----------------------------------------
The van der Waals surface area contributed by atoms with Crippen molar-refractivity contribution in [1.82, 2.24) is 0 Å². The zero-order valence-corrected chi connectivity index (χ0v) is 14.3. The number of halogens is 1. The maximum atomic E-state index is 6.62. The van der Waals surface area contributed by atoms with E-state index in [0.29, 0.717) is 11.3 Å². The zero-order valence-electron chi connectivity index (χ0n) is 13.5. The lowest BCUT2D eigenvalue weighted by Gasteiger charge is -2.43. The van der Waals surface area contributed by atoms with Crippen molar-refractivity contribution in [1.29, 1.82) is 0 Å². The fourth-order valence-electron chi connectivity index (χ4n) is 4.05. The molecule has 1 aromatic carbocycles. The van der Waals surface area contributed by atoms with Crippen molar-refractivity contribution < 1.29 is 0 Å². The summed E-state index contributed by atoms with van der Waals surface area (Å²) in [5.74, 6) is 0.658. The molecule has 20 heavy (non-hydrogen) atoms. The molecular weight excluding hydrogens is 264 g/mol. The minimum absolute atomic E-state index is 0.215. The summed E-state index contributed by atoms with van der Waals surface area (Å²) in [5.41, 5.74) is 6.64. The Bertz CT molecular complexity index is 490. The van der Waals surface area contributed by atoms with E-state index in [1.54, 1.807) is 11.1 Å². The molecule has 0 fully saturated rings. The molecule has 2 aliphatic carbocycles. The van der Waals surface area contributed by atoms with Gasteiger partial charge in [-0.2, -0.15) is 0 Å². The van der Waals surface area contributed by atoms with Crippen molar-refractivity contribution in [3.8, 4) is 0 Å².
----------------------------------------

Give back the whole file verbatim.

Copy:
The van der Waals surface area contributed by atoms with Crippen molar-refractivity contribution in [1.82, 2.24) is 0 Å². The zero-order valence-corrected chi connectivity index (χ0v) is 14.3. The number of halogens is 1. The maximum atomic E-state index is 6.62. The van der Waals surface area contributed by atoms with E-state index in [0.29, 0.717) is 11.3 Å². The zero-order valence-electron chi connectivity index (χ0n) is 13.5. The lowest BCUT2D eigenvalue weighted by Gasteiger charge is -2.43. The van der Waals surface area contributed by atoms with Crippen molar-refractivity contribution in [1.29, 1.82) is 0 Å². The fourth-order valence-electron chi connectivity index (χ4n) is 4.05. The molecule has 1 aromatic carbocycles. The van der Waals surface area contributed by atoms with Crippen molar-refractivity contribution < 1.29 is 0 Å². The summed E-state index contributed by atoms with van der Waals surface area (Å²) in [5.74, 6) is 0.658. The molecule has 20 heavy (non-hydrogen) atoms. The molecular weight excluding hydrogens is 264 g/mol. The minimum absolute atomic E-state index is 0.215. The summed E-state index contributed by atoms with van der Waals surface area (Å²) in [5.41, 5.74) is 6.64. The Bertz CT molecular complexity index is 490. The van der Waals surface area contributed by atoms with E-state index in [1.54, 1.807) is 11.1 Å². The molecule has 0 fully saturated rings. The molecule has 2 aliphatic carbocycles. The van der Waals surface area contributed by atoms with Gasteiger partial charge in [-0.2, -0.15) is 0 Å². The van der Waals surface area contributed by atoms with Crippen molar-refractivity contribution in [3.8, 4) is 0 Å².